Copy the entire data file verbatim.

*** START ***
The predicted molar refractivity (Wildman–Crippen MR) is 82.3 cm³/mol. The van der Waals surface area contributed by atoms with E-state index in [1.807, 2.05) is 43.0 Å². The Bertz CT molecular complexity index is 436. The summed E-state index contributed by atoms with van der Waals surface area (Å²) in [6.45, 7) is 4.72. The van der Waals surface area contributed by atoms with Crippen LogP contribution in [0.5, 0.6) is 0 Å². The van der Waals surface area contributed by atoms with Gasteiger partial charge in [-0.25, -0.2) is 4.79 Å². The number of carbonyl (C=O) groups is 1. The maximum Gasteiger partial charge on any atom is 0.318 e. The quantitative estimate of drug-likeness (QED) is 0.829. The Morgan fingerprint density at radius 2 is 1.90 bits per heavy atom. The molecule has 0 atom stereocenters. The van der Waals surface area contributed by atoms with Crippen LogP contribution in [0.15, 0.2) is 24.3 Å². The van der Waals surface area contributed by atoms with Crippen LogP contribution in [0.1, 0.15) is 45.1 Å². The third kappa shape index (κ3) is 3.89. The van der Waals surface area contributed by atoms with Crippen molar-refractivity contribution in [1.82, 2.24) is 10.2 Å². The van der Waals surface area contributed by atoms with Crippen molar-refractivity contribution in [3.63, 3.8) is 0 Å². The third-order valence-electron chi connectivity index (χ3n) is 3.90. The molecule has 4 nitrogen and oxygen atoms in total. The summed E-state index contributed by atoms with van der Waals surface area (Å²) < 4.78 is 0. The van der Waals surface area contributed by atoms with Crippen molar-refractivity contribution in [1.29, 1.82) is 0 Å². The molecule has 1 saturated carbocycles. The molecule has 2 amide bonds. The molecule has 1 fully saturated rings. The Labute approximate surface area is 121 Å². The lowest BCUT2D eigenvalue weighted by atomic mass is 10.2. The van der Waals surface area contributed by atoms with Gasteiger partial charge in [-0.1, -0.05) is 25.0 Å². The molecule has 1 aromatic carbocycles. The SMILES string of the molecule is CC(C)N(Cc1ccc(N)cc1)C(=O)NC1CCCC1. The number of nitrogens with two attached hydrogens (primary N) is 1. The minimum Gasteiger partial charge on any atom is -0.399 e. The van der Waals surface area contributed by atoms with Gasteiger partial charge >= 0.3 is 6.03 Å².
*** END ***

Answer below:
The predicted molar refractivity (Wildman–Crippen MR) is 82.3 cm³/mol. The van der Waals surface area contributed by atoms with E-state index in [1.807, 2.05) is 43.0 Å². The Bertz CT molecular complexity index is 436. The summed E-state index contributed by atoms with van der Waals surface area (Å²) in [6.45, 7) is 4.72. The van der Waals surface area contributed by atoms with Crippen LogP contribution in [0.5, 0.6) is 0 Å². The van der Waals surface area contributed by atoms with Gasteiger partial charge in [-0.25, -0.2) is 4.79 Å². The number of carbonyl (C=O) groups is 1. The maximum Gasteiger partial charge on any atom is 0.318 e. The quantitative estimate of drug-likeness (QED) is 0.829. The Morgan fingerprint density at radius 2 is 1.90 bits per heavy atom. The molecule has 0 atom stereocenters. The van der Waals surface area contributed by atoms with Crippen LogP contribution in [0.15, 0.2) is 24.3 Å². The van der Waals surface area contributed by atoms with Crippen LogP contribution in [0.1, 0.15) is 45.1 Å². The third kappa shape index (κ3) is 3.89. The van der Waals surface area contributed by atoms with Crippen molar-refractivity contribution in [1.82, 2.24) is 10.2 Å². The van der Waals surface area contributed by atoms with Crippen molar-refractivity contribution in [3.63, 3.8) is 0 Å². The third-order valence-electron chi connectivity index (χ3n) is 3.90. The molecule has 4 nitrogen and oxygen atoms in total. The summed E-state index contributed by atoms with van der Waals surface area (Å²) < 4.78 is 0. The van der Waals surface area contributed by atoms with Crippen molar-refractivity contribution in [1.29, 1.82) is 0 Å². The molecule has 1 saturated carbocycles. The molecule has 2 amide bonds. The molecule has 1 fully saturated rings. The Labute approximate surface area is 121 Å². The lowest BCUT2D eigenvalue weighted by atomic mass is 10.2. The van der Waals surface area contributed by atoms with Gasteiger partial charge in [-0.1, -0.05) is 25.0 Å². The molecule has 1 aromatic carbocycles. The SMILES string of the molecule is CC(C)N(Cc1ccc(N)cc1)C(=O)NC1CCCC1. The number of nitrogens with two attached hydrogens (primary N) is 1. The minimum Gasteiger partial charge on any atom is -0.399 e. The van der Waals surface area contributed by atoms with Gasteiger partial charge >= 0.3 is 6.03 Å².